14) Even outside of the newest WBC trend, cryotherapy continues to be a hotly debated topic (sorry, couldn’t resist). Below are a few random articles and concepts on general cryotherapy.
15) If you want to get into the nitty-gritty details, read this article. “The great advantages of ice as a treatment are not its impressive biological effects — unknown and unproven! — but its thrift, ease, and safety: treatment options simply don’t get any more innocuous while still having some plausible mechanism of benefit.”
16) Paul Ingraham recommends Power Icing – 3 min bouts of ice cup massage, 20-50x/day for 3-5 days.
17) Here’s some icing stuff from the archives of this blog:
One of my first posts on my blog advocating the use of ice and the “natural powers” of it. It’s funny to read it now. From my athletic training background I was a very strong advocate of ice when I first came out of school. I still think there is value in cryotherapy, but my perspective has changed drastically.
From 2014: Kelly Starrett helped swing the pendulum to the anti-icing side
Do you know about the anti-icing movement? Many are advocating against cryotherapy post injury. Some blindly jump on the bandwagon, some feel threatened and become defensive, and most of us just want to know why. I’ve recently come across a couple great articles on the theory and evidence that explains why we should not ice injuries. Even if you continue to ice, you should at least know what it really does (e.g. numbing effect, descending modulation, body temp regulation, placebo).
Dr. Minkin, Josh Stone, Kelly Starrett, Jeff Cubos, SportsPhysio, Aaron Hutchins, Poor Rats
To sum it up “Groceries In, Garbage Out”
Groceries In – inflammation brings in tissue healing cells, ice prevents the flow of these important cells
Garbage Out – icing actually constricts the lymphatic vessels, pushing the inflammatory proteins out from the lymphatic vessels and back into the interstitial space – the muscle pump is best for reducing swelling/inflammation
From 2016: Here’s a thorough review of cryotherapy from Travis Bruce (Part 1 & Part 2) – “Ice baths blunt the acute molecular response to resistance training and impair long-term gains in muscle mass and strength. Athletes should reconsider using ice baths after strength training, particularly in the off-season or preparatory period when the focus is on adaptation rather than performance.”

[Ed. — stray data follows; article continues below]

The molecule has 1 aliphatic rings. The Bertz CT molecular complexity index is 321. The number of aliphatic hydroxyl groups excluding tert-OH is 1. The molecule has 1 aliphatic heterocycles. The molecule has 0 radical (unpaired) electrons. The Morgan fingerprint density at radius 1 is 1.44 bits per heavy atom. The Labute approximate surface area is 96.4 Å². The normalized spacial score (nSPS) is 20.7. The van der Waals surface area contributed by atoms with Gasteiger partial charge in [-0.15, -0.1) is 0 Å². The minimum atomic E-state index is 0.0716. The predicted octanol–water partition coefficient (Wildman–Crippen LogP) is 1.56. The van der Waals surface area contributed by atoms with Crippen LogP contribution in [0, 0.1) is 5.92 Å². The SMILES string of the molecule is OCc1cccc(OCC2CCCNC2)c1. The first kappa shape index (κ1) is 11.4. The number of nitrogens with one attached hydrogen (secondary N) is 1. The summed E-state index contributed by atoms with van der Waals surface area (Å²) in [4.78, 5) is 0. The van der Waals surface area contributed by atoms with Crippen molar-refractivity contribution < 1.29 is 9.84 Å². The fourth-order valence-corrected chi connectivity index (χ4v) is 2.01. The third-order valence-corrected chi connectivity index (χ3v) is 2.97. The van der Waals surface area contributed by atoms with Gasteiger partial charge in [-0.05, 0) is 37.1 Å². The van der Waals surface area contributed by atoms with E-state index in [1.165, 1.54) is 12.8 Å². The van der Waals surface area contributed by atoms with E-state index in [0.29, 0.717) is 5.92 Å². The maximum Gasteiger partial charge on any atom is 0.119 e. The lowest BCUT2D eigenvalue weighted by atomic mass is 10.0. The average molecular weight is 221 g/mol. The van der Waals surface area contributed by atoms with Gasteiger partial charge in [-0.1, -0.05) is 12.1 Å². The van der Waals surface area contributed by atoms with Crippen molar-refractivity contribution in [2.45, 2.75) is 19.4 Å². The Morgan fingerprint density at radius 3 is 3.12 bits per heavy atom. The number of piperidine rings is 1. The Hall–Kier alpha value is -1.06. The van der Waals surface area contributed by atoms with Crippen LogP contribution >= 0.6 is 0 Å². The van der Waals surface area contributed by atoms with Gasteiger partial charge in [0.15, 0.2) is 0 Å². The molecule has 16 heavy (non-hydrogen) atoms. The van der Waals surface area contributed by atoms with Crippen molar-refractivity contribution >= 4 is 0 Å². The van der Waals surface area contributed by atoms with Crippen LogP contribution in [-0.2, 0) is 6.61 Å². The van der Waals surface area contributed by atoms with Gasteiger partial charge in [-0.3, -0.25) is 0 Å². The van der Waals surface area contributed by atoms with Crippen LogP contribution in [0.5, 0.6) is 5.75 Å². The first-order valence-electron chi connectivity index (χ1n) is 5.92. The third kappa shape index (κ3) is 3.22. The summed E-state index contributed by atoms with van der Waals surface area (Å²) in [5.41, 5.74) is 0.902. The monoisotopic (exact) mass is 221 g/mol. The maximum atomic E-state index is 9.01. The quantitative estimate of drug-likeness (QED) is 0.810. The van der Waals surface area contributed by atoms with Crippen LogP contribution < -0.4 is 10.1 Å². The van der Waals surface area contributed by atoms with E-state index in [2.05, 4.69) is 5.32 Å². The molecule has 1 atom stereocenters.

18) Image source
19) Here’s a systematic review of cryotherapy, “Based on the available evidence, cryotherapy seems to be effective in decreasing pain”
19a) “Timing cryotherapy to attenuate body temperature rise during exercise may increase aerobic and anaerobic performance.”-Mike McKenney
20) “In conclusion, although icing disrupted inflammation and some aspects of angiogenesis/revascularization, these effects did not result in substantial differences in capillary density or muscle growth.”
21) I’ve work for, and with, some phenomenal clinicians that regularly used cryotherapy for their patients…
22) It’s also about controlling tissue temperature.
23) I think we might be focusing on the wrong thing with the whole modality drama. Sure, RCTs make us question the physiological effects and outcomes of ultrasound, e-stim, moist heat packs, etc. But what about beliefs and expectations? There are no adverse effects if used properly. Like Adriaan Louw once said, maybe we need a Clinical Prediction Rule for modalities? #usetheplacebo
24) 10-20 minutes of whatever the patient and clinician both believe will work is probably the best modality for pain relief…
25) Researchers use ice-cold water immersion in pain studies. It’s used as a method to determine people’s pain thresholds and reaction to nociceptive stimuli. Since the effects of ice-cold water immersion (short-term) are not damaging and it’s effects are only temporary, maybe we can use it as a pain exercise. As an exercise to cognitively restructure painful sensations. It’s like a sneaky way to practice mindful awareness of sensation and control of focus. It forces people to actually feel their bodies and get out of their minds.
Maybe this is one of the benefits of cryotherapy and the Wim Hof method? Reconceptualizing discomfort and pain. Rewiring the brain and the body. Learning to get comfortable with the uncomfortable.
26) What do I do? I focus on the patient. If patients are curious or if I think it’s appropriate, I’ll advise them to give it a try and see how it feels. If they ice their knee for 20 minutes at night and it makes no difference or makes it worse then I have them stop. If it makes them feel alot better then I tell them to continue as needed. Why take away something safe that helps them because of my beliefs or biases?
28) Sometimes figuring out what works is more important than understanding how it works. #ClinicalSimplicity
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One response to “2017 Hits : Vol. 1 : Clinical – Wim Hof & Cryotherapy”
Don’t forget the opposition:
Having not done it myself, I can’t comment on either direction. I’m curious to try it for sure. As with many things (foam rolling, voodoo floss, yoga, etc) some of the benefits may be exaggerated. Regardless, there is almost always some benefit!